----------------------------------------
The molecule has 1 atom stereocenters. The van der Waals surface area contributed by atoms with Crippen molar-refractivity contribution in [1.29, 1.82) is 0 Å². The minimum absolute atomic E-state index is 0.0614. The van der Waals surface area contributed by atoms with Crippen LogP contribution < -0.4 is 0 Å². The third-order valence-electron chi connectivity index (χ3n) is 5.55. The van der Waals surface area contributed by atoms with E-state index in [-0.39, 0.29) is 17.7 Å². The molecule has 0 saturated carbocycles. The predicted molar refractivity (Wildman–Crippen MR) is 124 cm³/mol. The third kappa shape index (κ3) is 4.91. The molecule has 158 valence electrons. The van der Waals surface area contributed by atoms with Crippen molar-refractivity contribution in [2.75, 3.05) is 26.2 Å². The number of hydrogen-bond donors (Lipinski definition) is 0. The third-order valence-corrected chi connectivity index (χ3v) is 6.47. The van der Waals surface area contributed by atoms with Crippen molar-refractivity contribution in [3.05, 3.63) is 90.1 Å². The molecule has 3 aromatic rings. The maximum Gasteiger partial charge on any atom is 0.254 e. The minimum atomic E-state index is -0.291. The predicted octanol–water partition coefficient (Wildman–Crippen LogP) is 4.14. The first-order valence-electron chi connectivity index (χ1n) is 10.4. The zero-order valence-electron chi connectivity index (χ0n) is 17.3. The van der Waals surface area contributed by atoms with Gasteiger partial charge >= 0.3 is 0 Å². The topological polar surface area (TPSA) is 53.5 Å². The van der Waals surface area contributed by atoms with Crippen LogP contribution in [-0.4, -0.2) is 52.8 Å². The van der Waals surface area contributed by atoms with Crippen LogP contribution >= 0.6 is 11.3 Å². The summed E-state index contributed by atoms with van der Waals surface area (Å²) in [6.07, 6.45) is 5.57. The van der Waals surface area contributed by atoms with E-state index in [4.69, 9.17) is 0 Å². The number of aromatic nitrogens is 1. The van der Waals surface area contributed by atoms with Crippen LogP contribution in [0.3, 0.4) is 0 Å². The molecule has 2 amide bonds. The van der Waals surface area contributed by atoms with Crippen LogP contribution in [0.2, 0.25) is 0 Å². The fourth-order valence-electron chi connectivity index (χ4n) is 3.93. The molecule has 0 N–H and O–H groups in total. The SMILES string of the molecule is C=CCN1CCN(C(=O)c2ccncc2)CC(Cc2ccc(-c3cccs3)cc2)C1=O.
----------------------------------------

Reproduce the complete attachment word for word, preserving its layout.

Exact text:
The molecule has 1 atom stereocenters. The van der Waals surface area contributed by atoms with Crippen molar-refractivity contribution in [1.29, 1.82) is 0 Å². The minimum absolute atomic E-state index is 0.0614. The van der Waals surface area contributed by atoms with Crippen LogP contribution < -0.4 is 0 Å². The third-order valence-electron chi connectivity index (χ3n) is 5.55. The van der Waals surface area contributed by atoms with E-state index in [-0.39, 0.29) is 17.7 Å². The molecule has 0 saturated carbocycles. The predicted molar refractivity (Wildman–Crippen MR) is 124 cm³/mol. The third kappa shape index (κ3) is 4.91. The molecule has 158 valence electrons. The van der Waals surface area contributed by atoms with Crippen molar-refractivity contribution in [2.75, 3.05) is 26.2 Å². The number of hydrogen-bond donors (Lipinski definition) is 0. The third-order valence-corrected chi connectivity index (χ3v) is 6.47. The van der Waals surface area contributed by atoms with Crippen molar-refractivity contribution in [3.05, 3.63) is 90.1 Å². The molecule has 3 aromatic rings. The maximum Gasteiger partial charge on any atom is 0.254 e. The minimum atomic E-state index is -0.291. The predicted octanol–water partition coefficient (Wildman–Crippen LogP) is 4.14. The first-order valence-electron chi connectivity index (χ1n) is 10.4. The zero-order valence-electron chi connectivity index (χ0n) is 17.3. The van der Waals surface area contributed by atoms with Gasteiger partial charge >= 0.3 is 0 Å². The topological polar surface area (TPSA) is 53.5 Å². The van der Waals surface area contributed by atoms with Crippen LogP contribution in [-0.4, -0.2) is 52.8 Å². The van der Waals surface area contributed by atoms with Crippen LogP contribution >= 0.6 is 11.3 Å². The summed E-state index contributed by atoms with van der Waals surface area (Å²) in [6.07, 6.45) is 5.57. The van der Waals surface area contributed by atoms with E-state index in [4.69, 9.17) is 0 Å². The number of aromatic nitrogens is 1. The van der Waals surface area contributed by atoms with Crippen LogP contribution in [0.3, 0.4) is 0 Å². The molecule has 2 amide bonds. The van der Waals surface area contributed by atoms with Crippen LogP contribution in [0.2, 0.25) is 0 Å². The fourth-order valence-electron chi connectivity index (χ4n) is 3.93. The molecule has 0 N–H and O–H groups in total. The SMILES string of the molecule is C=CCN1CCN(C(=O)c2ccncc2)CC(Cc2ccc(-c3cccs3)cc2)C1=O.